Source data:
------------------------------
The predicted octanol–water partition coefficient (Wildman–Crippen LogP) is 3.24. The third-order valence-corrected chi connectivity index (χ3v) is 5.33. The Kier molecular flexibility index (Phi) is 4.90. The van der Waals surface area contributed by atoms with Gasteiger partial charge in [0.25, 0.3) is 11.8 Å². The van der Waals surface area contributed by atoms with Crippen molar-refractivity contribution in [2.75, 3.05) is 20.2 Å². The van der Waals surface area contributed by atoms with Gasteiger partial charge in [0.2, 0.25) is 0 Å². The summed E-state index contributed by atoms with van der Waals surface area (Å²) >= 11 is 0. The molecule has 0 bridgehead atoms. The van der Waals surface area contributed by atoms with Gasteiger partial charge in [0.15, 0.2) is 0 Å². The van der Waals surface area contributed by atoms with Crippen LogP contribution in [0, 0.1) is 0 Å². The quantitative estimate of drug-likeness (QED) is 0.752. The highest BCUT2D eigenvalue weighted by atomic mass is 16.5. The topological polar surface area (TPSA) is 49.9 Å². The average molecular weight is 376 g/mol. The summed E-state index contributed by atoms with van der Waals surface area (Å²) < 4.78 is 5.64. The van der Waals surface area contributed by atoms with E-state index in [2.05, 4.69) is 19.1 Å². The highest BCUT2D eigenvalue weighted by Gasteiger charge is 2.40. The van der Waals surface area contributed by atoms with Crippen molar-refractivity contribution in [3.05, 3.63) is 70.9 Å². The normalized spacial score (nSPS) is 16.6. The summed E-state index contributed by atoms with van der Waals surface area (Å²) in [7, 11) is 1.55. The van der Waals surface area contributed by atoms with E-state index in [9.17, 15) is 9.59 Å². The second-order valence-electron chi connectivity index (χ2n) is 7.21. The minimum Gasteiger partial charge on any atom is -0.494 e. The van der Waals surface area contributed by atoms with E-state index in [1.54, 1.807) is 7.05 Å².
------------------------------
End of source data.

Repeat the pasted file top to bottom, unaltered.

The predicted octanol–water partition coefficient (Wildman–Crippen LogP) is 3.24. The third-order valence-corrected chi connectivity index (χ3v) is 5.33. The Kier molecular flexibility index (Phi) is 4.90. The van der Waals surface area contributed by atoms with Gasteiger partial charge in [0.25, 0.3) is 11.8 Å². The van der Waals surface area contributed by atoms with Crippen molar-refractivity contribution in [2.75, 3.05) is 20.2 Å². The van der Waals surface area contributed by atoms with Gasteiger partial charge in [0.2, 0.25) is 0 Å². The summed E-state index contributed by atoms with van der Waals surface area (Å²) >= 11 is 0. The molecule has 0 bridgehead atoms. The van der Waals surface area contributed by atoms with Gasteiger partial charge in [0.15, 0.2) is 0 Å². The van der Waals surface area contributed by atoms with Crippen LogP contribution in [0, 0.1) is 0 Å². The quantitative estimate of drug-likeness (QED) is 0.752. The highest BCUT2D eigenvalue weighted by atomic mass is 16.5. The topological polar surface area (TPSA) is 49.9 Å². The average molecular weight is 376 g/mol. The summed E-state index contributed by atoms with van der Waals surface area (Å²) < 4.78 is 5.64. The van der Waals surface area contributed by atoms with E-state index in [2.05, 4.69) is 19.1 Å². The highest BCUT2D eigenvalue weighted by Gasteiger charge is 2.40. The van der Waals surface area contributed by atoms with Crippen molar-refractivity contribution in [3.05, 3.63) is 70.9 Å². The normalized spacial score (nSPS) is 16.6. The summed E-state index contributed by atoms with van der Waals surface area (Å²) in [7, 11) is 1.55. The van der Waals surface area contributed by atoms with E-state index in [9.17, 15) is 9.59 Å². The second-order valence-electron chi connectivity index (χ2n) is 7.21. The minimum Gasteiger partial charge on any atom is -0.494 e. The van der Waals surface area contributed by atoms with E-state index in [1.54, 1.807) is 7.05 Å².